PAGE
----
This is a partial transcript of "Special Report With Brit Hume" from Dec. 26, 2005, that has been edited for clarity.
BRIT HUME, HOST: Former President Jimmy Carter may be one of the best-known evangelical Christians in the country. Since his term in the White House, Mr. Carter has founded the Peace Center and helped to build hundreds of houses for Habitat for Humanity. FOX News correspondent Jonathon Serrie talked with the former president about the role his faith has played in his life.
JONATHAN SERRIE, FOX NEWS CORRESPONDENT: Mr. President, thank you so much for your time. We’re interested in speaking with you about religion. And you’ve described yourself both as a born-again Christian and as an evangelical, two terms that are often closely associated with the religious right. Are those unfair stereotypes, or are you unique?
JIMMY CARTER, FORMER PRESIDENT OF THE UNITED STATES: No, I’m not unique. I think almost every Baptist Christian with whom I grew up as a child and even the Methodists and the Lutherans and others who lived around my hometown considered themselves to be born again.
In the Book of John, when Christ was questioned by one of the Pharisees, he said, "You must be born again to have a new life as one of my followers." So being born again is just like breathing for us. It was a phrase that we used without question for the first 50 years of my existence. And then, of course, evangelical to me is someone who relates their experience with Christ and others in hopes that the other person will accept Christ as savior. So I look upon both these not as a matter of liberal versus consecutive, or fundamentalist versus progressive, or whatever, but as a standard description of someone who is a believer in Christ and who follows the Bible .
SERRIE: You mention your book, "Our Endangered Values." In that book, you say that you consider the separation of church and state not only to be a constitutional mandate but a biblical mandate. If you could elaborate…
CARTER: I just follow the words of Jesus Christ who said, "Render unto Caesar the things that are Caesar’s, and unto God the things that are God’s," which to me was an admonition from our savior to separate political affairs from religious affairs.
SERRIE: Were there ever times that you found it difficult drawing that line between your Christian beliefs and your secular public life?
CARTER: When I took my oath of office as president, I swore to uphold the laws and Constitution of the United States as interpreted by the Supreme Court. So I enforced Roe versus Wade, and I did it without embarrassment or anguish.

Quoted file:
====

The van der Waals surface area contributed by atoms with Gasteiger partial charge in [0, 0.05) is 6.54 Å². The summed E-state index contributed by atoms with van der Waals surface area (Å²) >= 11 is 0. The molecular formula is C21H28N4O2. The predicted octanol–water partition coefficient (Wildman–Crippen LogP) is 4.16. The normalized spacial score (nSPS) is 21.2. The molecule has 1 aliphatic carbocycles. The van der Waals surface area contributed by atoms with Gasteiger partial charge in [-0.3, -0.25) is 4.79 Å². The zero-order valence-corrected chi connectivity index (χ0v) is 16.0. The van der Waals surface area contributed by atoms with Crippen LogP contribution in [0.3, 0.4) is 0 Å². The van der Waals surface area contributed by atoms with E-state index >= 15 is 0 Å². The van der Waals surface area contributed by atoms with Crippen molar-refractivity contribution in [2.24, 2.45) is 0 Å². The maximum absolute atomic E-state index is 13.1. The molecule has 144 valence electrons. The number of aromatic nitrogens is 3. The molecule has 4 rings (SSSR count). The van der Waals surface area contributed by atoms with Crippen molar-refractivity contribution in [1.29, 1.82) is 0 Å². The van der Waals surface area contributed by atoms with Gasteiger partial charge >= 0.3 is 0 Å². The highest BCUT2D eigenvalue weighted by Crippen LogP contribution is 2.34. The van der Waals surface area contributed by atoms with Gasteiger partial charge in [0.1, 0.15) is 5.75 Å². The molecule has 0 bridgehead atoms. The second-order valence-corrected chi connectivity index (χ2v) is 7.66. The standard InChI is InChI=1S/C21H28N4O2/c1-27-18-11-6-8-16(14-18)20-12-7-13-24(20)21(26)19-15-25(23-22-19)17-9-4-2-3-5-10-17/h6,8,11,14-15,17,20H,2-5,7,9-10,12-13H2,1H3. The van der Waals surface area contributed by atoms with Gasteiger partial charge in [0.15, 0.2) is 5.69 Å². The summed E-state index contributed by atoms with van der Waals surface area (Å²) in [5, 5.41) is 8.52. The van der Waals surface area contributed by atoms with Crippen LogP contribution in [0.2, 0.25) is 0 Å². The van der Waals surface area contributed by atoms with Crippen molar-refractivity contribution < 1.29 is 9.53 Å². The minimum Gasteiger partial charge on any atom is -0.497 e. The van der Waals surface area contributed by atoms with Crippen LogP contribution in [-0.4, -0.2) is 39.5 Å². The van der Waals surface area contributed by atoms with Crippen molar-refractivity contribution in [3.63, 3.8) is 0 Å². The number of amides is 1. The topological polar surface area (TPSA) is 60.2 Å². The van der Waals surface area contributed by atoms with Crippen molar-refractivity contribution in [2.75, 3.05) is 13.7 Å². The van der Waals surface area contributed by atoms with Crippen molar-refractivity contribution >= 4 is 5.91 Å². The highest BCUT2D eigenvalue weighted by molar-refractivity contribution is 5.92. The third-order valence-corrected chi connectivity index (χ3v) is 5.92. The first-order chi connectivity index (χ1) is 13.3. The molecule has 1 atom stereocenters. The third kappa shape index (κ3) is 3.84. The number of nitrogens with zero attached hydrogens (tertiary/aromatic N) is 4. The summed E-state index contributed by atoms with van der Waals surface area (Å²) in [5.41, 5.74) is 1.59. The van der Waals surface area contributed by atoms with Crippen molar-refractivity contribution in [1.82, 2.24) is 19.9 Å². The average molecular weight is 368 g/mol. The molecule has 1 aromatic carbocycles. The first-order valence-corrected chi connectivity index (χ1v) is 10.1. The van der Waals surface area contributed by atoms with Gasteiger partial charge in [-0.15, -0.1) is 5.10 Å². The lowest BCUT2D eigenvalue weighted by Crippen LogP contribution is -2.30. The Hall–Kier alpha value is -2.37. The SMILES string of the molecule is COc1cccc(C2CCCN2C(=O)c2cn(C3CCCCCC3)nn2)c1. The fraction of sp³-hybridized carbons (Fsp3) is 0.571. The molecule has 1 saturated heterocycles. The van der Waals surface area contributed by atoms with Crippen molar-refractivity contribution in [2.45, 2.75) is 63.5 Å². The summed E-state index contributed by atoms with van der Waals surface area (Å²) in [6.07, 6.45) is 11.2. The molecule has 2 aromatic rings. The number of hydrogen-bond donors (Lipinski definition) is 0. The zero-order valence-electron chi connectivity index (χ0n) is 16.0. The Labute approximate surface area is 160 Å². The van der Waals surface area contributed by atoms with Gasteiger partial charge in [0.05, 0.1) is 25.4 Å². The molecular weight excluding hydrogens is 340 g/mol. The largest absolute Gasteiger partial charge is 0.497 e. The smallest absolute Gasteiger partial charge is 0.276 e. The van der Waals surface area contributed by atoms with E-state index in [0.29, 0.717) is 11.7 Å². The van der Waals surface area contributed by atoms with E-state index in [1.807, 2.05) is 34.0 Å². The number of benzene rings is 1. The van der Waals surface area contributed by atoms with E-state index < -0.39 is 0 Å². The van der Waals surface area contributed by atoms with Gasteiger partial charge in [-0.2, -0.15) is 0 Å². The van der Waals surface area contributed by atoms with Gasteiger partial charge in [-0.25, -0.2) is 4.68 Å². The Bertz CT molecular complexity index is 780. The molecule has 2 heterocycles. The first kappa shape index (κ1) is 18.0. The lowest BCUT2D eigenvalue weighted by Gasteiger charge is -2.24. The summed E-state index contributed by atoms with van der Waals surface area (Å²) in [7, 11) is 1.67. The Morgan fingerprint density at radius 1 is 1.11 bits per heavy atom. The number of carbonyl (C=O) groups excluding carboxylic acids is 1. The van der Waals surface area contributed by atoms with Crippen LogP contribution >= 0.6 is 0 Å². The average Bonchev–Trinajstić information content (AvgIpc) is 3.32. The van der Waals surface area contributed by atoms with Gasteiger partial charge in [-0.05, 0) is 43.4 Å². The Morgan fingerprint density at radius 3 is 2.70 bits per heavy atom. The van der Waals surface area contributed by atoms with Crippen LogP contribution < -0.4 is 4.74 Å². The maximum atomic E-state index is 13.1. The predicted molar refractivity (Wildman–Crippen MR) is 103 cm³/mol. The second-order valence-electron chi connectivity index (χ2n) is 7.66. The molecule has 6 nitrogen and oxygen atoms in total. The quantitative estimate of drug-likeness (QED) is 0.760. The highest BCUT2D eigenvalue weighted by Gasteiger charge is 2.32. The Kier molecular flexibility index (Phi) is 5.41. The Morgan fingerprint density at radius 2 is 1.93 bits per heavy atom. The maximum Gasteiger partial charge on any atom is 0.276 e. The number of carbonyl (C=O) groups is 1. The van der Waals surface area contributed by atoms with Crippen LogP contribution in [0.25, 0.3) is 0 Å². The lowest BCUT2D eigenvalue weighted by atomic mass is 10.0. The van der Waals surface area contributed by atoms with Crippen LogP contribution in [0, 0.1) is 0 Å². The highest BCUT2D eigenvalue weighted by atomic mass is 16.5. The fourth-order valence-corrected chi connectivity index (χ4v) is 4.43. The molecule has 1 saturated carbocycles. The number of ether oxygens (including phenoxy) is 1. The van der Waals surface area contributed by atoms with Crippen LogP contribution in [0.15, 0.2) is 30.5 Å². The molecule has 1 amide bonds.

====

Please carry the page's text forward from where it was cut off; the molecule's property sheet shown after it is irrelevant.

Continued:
At the same time, I never have believed that Jesus Christ would approve abortions, with a few possible exceptions. I didn’t ever approve the use of federal funding, for instance, for abortions, and I tried everything I possibly could to discourage the need for abortions.
SERRIE: Abortion has always been a hot-button issue for evangelicals. Another one that you keep seeing in the headlines, gay marriage. What are your own personal views?
CARTER: My own belief is that there should be a distinction between so-called gay marriages, which I look upon as a possibility of a church- ordained blessing of God on a union, which I think should be between a man and a woman. But at the same time, that people who do have gay union in a court or in secular terms not relating to religion, should be treated with complete equality.
SERRIE: Going back to 1976, your now famous Playboy interview where you revealed you had lusted in your heart and not your actions, what were you trying to say with that statement?
CARTER: Well, I was asked by the Playboy interviewers, with whom I should have been more cautious, as he was leaving my house, "Since you are a born again evangelical Christian, I guess that means that you consider yourself to be superior to most of the other people in this country, that you’ve escalated yourself above others on a moral basis."
I said, "No, that’s not the case at all." And I was trying to explain to him some phrases from the Sermon on the Mount where Christ said that we shouldn’t distinguish between ourselves if our hearts are filled with hatred and compare ourselves favorably to someone who has actually committed murder. And we shouldn’t distinguish between ourselves who may have lusted for another woman outside of marriage and someone who has actually committed adultery. And I said, "That’s a distinction. Christ says, “Don’t judge others. Look at your own problems." And he said, "Well, have you ever committed adultery?" And I said no. He said, "Have you ever lusted after a woman outside of marriage?" I said yes. So that was the end of the interview. And then later when the Playboy magazine came out — still the best selling issue of Playboy in history — that was a big emphasis.
SERRIE: You became an active volunteer: Habitat for Humanity, the Carter Center , and other volunteer projects. Are these directly related to your faith, and how so?
CARTER: I really can’t say yes to that. When we’re building a house for Habitat, we’ll be joined by people who have a wide variety of religious faiths, or maybe even have no religious faith, working equally with enthusiasm to helping others. So I can’t say that when I do certain things it’s because I happen to be a Christian. No, I think those are attributes common to almost all human beings.
SERRIE: Looking back on your own spiritual journey, who would you say was the most influential?
CARTER: Among public figures, the one that I’ve had the most constant admiration for would be Billy Graham . He’s been constant, he’s been broad-minded, and he’s been forgiving. He’s been humble in his treatment of others; he’s reached out equally for opportunities to serve God, Christ, to men and women. As the Bible says, to Greek and Hebrew, to masters and slaves, without distinction. So I think Billy Graham.
SERRIE: What would you like to see as the future of religion in America?